In its combination of raw experience and careful self-reflection, Temple’s article is exemplary but not unique to NMBx; an equally honest and unmissable piece, this time on musico-racial identity, is Eugene Holley, Jr’s “My Bill Evans Problem.” For those of us—including me, I confess—who have found ourselves under-informed about trans issues, Temple’s article provided a welcome introduction: not only to the terms of that discussion, but also for its possible ramifications for artistic creativity and self-expression (articles published since, including Cas Martin’s “An Ode to Pride Month,” have added layers of their own).
The continuing presence of articles like these brings us back to the core purpose of NMBx as the AMC envisioned it back in 1997: to allow composers to feel like they exist. In 2019 that is not only a question of allowing composers to feel like they exist as composers, within the framework of institutional support and recognition, but as people, within the framework of a more humane, more complete understanding of what we are as a society. In recent years, one or two online publications have found ways to discuss difficult social questions within the context of contemporary music; it’s rarer still to see it done with the same level of peer-to-peer sharing of knowledge and experience. NMBx, built in the best days of the web, was there before them all.
In the twenty or so years since we started to pay attention to it, the internet has concatenated every part of our private and public lives. Art, culture, sport, business, and gossip no longer appear separately, like supplements in our weekend newspapers, but together, on the same screen as dinner plans, memes, and conversations with our friends. Since the advent of Twitter, different things have become even more closely braided within the same scroll-stream, units differentiated only by the volume at which they declare themselves from our screens: #ClimateCatastrophe, #FiveJobsIHaveHad, #WorldPenguinDay read three hashtags in close proximity on my TweetDeck right now.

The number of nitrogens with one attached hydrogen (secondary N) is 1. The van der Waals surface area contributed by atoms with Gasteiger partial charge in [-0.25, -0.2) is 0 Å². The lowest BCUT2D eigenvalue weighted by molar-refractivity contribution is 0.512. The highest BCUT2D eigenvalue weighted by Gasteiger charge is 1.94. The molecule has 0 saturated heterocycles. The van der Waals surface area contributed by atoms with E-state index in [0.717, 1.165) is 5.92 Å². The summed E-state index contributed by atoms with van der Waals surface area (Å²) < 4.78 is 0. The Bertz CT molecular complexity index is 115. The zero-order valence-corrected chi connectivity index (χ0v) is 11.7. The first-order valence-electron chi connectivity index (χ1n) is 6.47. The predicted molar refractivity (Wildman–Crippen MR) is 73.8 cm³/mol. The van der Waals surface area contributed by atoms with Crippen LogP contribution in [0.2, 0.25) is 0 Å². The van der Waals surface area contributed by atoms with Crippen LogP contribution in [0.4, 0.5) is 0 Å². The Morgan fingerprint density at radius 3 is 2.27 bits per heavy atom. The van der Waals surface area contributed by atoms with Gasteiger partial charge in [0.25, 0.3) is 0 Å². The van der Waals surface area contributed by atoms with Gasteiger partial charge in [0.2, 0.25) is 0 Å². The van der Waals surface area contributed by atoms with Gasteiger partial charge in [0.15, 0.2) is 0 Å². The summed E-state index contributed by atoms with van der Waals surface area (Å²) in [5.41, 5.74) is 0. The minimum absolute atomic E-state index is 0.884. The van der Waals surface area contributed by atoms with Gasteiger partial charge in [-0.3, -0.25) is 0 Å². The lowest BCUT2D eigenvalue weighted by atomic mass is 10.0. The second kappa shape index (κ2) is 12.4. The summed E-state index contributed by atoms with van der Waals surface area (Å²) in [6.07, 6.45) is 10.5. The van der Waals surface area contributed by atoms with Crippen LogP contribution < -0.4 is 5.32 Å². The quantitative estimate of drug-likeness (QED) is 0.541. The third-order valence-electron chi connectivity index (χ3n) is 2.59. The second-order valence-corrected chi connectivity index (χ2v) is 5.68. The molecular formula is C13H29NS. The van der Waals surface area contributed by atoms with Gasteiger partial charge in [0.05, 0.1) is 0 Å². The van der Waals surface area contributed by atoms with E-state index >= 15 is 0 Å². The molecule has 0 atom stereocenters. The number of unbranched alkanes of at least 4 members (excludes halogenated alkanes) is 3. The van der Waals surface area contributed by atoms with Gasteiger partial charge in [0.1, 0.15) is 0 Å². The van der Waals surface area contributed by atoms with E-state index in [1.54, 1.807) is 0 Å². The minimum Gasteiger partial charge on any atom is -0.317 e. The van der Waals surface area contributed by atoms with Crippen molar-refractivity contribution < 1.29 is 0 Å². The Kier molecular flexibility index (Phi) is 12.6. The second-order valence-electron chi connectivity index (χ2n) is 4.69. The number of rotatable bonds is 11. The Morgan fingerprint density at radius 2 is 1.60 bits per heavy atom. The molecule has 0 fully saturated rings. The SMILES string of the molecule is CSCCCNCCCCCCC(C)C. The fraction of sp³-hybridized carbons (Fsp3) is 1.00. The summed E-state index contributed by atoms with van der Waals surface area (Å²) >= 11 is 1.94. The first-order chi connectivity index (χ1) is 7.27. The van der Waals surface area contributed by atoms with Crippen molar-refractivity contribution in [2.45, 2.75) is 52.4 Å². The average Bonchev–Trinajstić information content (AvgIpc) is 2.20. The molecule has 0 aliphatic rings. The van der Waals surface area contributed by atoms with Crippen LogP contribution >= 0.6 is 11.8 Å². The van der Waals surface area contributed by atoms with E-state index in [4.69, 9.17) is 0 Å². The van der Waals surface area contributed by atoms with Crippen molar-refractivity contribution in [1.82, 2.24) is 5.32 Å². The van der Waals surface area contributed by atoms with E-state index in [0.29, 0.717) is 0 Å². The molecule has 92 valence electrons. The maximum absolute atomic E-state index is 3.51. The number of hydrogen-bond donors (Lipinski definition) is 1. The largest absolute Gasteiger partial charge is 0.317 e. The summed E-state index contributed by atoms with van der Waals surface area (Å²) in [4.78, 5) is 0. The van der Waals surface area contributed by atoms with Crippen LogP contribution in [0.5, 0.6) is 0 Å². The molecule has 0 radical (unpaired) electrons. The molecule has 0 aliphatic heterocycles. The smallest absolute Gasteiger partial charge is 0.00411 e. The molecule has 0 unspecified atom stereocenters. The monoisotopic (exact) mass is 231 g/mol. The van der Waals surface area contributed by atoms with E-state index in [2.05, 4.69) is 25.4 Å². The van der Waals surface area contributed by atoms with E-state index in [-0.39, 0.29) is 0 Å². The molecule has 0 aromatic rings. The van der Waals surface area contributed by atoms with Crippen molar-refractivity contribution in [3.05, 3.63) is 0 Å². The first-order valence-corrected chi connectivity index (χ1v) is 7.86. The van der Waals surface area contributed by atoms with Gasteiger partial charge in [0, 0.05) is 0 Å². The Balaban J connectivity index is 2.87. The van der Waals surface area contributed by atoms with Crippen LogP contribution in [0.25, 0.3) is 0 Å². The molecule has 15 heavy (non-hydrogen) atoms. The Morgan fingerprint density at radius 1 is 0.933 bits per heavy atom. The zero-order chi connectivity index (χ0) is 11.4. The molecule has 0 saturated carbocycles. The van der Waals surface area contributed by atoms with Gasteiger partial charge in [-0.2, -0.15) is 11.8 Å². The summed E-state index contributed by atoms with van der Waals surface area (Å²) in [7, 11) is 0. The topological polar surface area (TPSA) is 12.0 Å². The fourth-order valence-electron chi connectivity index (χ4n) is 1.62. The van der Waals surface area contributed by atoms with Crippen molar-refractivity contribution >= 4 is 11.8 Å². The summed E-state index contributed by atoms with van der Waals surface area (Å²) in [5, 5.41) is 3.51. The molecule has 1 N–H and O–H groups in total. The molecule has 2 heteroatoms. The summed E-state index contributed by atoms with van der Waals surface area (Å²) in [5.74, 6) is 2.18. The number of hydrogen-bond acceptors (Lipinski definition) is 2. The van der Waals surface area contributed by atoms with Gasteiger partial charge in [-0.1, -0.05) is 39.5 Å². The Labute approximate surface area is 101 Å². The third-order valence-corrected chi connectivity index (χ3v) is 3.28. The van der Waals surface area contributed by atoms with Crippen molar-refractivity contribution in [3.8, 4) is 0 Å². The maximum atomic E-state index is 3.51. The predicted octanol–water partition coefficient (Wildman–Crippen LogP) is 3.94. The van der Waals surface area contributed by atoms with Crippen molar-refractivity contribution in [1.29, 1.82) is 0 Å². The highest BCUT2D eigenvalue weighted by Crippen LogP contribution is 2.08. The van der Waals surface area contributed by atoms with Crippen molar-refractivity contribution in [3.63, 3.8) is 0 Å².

This is not altogether a bad thing. In the 1980s and ’90s, before this whole online thing really took off, musicologists and critics would fret about the disassociation of classical “art” music from life, and of musicology from society. Popular music was better at inserting itself into and complementing people’s lives. Film, literature, and theater were also good at it. Yet music, it was argued, was somehow still regarded in the abstract. It was partly in response to this that the scholarly movement that came to be known as New Musicology was born, having as its aim the study of music within its social context, music as a social creation. Today, music inhabits very much the same space as everything else in our lives (just as music is increasingly made out of the components of those lives). NMBx’s blogs and features, which place the day-to-day stories of actual new music composers at the center of the discussion, are a perfect reflection of this. The internet, with its indifferent reframing of everything as #content, has played no small role in this change in how we see the world. Few people talk of New Musicology now. Not because its premises were wrong, but because they have become standard practice. In this, as in so much else, NewMusicBox has long been ahead of the curve. Here’s to existing, always.
Thanks to Jeff Harrington, Richard Kessler, Debbie Steinglass, and Carl Stone for sharing with me their recollections and documentation of the early days of NMBx and amc.net.
[i] Quoted in American Music Center, 1992: “The Arts Forward Fund: Request for Proposal,” n.p. (“Proposal Summary”).
[ii] Deborah Steinglass, email to the author, April 5, 2019. According to Steinglass, Subotnick “also talked about the future of transportation, and how the US would have highways filled with electric vehicles none of us would actually have to drive.”
[iii] Carl Stone, email to the author, April 10, 2019.
[iv] Richard Kessler, Skype interview with the author, April 5, 2019.
[v] I am grateful to Richard Kessler for sharing these and other documents with me, and for permission to quote from them.
[vi] Kessler, Skype interview.
[vii] American Music Center, 1998: “An Information & Support Center for the 21st Century: An Action Plan.”
[viii] American Music Center, 2000: “A Proposal to the William and Flora Hewlett Foundation to Support an Online Information and Communications Infrastructure for New American Music,” page 10.
[ix] I am happy to report that since my time at Grove – or Oxford Music Online as it is now known – these ambitions have expanded greatly.
[x] American Music Center, “An Information & Support Center for the 21st Century,” page 5.